Thermostat C Wire – Everything You Need To Know

One common problem when installing a smart thermostat is the lack of a c-wire in your home’s wiring. As more consumers install the device themselves, we suddenly need to become electrical experts. This quick guide will explain what a “c wire” is and how best to install one if needed.

thermostat wiring photo

Photo by gpshead

What Is A C-Wire And Why Do You Need One?

Important!
As a rule, whenever you are checking or changing your home wiring, ensure you have turned the circuit breaker off to avoid electrocution.

Since the arrival of the Nest device, smart thermostats have been a hot item for homeowners. They help heat a home efficiently and can use clever features to control the temperature from anywhere and save money through smart budgeting.

Traditional HVAC wiring in homes uses four or more wires, one of which is called the “common” wire or c-wire. The basics layout of a typical home wiring system is:

  •       R wire (red, for power).
  •       G wire (green, for a fan).
  •       Y wire (yellow, for air conditioning).
  •       W wire (white, for heat).
  •       C wire (blue or black, common for 24-volt power to the thermostat).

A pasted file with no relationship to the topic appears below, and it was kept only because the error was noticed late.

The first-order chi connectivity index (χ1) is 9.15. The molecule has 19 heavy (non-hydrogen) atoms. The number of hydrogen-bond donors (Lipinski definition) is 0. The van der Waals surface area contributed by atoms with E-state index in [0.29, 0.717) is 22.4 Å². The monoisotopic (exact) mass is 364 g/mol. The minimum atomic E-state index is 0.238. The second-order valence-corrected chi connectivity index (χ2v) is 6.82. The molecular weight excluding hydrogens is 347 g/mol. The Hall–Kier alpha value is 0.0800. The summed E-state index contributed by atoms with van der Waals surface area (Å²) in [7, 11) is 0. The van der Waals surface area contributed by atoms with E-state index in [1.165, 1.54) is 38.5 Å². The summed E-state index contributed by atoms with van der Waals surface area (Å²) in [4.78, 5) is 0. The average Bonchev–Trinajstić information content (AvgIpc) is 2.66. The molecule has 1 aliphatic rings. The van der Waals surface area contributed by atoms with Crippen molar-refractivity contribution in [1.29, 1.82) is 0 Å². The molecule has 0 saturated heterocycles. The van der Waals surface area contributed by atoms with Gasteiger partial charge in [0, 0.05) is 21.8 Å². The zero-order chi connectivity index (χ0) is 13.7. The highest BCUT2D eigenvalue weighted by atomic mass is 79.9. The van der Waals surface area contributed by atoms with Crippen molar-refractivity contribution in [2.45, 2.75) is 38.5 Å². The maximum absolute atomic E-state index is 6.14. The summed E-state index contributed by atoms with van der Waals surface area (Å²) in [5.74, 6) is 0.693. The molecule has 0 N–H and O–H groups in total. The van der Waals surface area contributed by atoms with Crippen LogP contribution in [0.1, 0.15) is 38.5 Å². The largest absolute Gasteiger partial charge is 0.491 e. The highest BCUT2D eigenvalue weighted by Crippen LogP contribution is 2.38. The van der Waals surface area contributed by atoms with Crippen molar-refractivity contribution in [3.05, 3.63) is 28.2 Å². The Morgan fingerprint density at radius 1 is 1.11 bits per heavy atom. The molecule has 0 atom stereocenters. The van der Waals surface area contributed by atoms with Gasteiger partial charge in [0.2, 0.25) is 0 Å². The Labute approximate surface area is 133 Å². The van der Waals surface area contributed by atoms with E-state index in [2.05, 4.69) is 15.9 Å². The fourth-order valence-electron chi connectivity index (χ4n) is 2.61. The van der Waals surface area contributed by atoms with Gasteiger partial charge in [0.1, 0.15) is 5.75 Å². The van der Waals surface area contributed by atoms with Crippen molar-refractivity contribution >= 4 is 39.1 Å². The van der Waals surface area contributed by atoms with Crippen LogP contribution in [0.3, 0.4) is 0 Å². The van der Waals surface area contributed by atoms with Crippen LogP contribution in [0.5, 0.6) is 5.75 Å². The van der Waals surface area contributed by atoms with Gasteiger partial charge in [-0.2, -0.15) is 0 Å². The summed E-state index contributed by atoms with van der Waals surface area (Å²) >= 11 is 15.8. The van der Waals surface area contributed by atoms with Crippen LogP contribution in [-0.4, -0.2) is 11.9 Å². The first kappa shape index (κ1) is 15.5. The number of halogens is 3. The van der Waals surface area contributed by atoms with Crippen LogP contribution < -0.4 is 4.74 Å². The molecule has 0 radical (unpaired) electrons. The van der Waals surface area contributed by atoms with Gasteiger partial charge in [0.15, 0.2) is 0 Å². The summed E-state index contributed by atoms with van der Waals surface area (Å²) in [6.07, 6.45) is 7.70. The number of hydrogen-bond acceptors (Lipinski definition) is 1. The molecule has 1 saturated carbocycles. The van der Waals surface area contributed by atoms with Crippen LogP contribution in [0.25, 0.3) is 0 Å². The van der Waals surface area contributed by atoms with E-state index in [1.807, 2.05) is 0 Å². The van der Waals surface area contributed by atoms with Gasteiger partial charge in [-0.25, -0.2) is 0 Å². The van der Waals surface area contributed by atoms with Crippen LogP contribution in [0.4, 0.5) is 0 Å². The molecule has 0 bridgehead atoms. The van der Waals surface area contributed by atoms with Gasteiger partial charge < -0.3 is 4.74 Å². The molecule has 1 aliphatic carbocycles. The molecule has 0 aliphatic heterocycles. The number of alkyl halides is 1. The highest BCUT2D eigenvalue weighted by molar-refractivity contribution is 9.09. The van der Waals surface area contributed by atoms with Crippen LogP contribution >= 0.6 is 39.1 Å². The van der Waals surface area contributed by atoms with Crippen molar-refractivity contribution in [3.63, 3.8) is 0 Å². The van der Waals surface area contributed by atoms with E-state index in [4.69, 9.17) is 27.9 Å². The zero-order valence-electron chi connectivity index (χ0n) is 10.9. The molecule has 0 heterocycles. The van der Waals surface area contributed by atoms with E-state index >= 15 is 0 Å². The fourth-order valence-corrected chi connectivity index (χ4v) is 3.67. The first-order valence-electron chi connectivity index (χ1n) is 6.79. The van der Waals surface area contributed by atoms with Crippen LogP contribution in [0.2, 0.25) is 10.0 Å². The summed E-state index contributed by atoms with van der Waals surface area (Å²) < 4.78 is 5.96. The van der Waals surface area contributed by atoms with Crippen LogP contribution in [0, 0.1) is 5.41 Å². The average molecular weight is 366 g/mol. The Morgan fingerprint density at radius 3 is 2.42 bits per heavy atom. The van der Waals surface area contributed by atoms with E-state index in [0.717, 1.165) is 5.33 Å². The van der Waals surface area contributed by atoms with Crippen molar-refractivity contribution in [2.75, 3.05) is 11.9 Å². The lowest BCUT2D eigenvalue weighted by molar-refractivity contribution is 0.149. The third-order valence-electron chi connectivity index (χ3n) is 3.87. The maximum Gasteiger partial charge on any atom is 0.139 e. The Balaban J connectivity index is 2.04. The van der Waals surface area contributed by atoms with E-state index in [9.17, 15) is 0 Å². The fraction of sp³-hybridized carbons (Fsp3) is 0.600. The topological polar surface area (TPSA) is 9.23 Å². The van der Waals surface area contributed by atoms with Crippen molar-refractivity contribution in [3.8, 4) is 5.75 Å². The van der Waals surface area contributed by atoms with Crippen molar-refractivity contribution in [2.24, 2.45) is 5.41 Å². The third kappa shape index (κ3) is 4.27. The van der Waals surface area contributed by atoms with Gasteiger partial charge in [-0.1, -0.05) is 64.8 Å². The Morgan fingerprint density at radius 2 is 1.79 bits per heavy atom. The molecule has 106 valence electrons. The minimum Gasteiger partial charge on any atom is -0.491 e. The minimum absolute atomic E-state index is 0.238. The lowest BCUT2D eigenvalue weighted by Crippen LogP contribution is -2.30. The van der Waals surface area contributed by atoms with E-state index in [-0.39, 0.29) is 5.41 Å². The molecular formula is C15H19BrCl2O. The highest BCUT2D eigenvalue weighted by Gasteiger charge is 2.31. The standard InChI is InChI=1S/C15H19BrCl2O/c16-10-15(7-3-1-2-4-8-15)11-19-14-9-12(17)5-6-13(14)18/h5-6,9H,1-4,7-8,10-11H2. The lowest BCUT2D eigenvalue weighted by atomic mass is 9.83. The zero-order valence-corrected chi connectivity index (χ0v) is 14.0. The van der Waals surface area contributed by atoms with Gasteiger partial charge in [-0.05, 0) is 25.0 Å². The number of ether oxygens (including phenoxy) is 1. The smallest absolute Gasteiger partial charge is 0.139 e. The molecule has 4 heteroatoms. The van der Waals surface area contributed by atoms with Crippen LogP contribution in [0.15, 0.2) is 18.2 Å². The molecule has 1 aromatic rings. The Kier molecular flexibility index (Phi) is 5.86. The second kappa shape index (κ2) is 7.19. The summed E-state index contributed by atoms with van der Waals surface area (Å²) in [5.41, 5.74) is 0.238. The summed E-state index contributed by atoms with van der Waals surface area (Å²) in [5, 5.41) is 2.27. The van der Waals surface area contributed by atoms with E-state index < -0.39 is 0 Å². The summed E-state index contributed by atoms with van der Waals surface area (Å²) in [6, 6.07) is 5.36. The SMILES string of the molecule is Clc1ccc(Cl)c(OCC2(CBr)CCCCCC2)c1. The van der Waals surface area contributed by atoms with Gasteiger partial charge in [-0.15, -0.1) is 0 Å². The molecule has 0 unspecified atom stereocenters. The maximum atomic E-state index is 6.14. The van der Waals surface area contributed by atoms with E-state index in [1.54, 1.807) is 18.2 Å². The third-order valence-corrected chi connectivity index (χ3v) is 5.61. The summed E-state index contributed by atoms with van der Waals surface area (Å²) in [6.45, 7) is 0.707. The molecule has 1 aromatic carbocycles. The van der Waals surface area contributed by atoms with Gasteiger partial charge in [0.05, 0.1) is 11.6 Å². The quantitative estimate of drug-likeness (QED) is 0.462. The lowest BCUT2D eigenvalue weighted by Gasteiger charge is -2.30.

•       Note that colors may vary and the labeling on systems may be inconsistent.

The trouble is, the c-wire is not that common in many (older) homes, as a traditional thermostat didn’t require much power. Today’s thermostats come with Wi-Fi connections and high-resolution color touchscreens, demanding more power than older models.

nest thermostat is installed photo

Photo by grantsewell

They are more likely to require one for this purpose, either to complete the circuit that helps power the smart thermostat or to charge its battery.

Good To Know
For reference, the common wire functions as a return path wire to complete the circuit fed by the power wire.

Even so, it can be used by installers to provide power to the thermostat. With some smart thermostats not requiring a C wire, this is confusing for people.

Those who find their wiring is missing the c wire can use one of the several solutions to power their smart thermostat. Since most brands sell their smart technology without mentioning this on the box, it is easy to find out after you have purchased one.

Which Smart Thermostats Don’t Need A Common Wire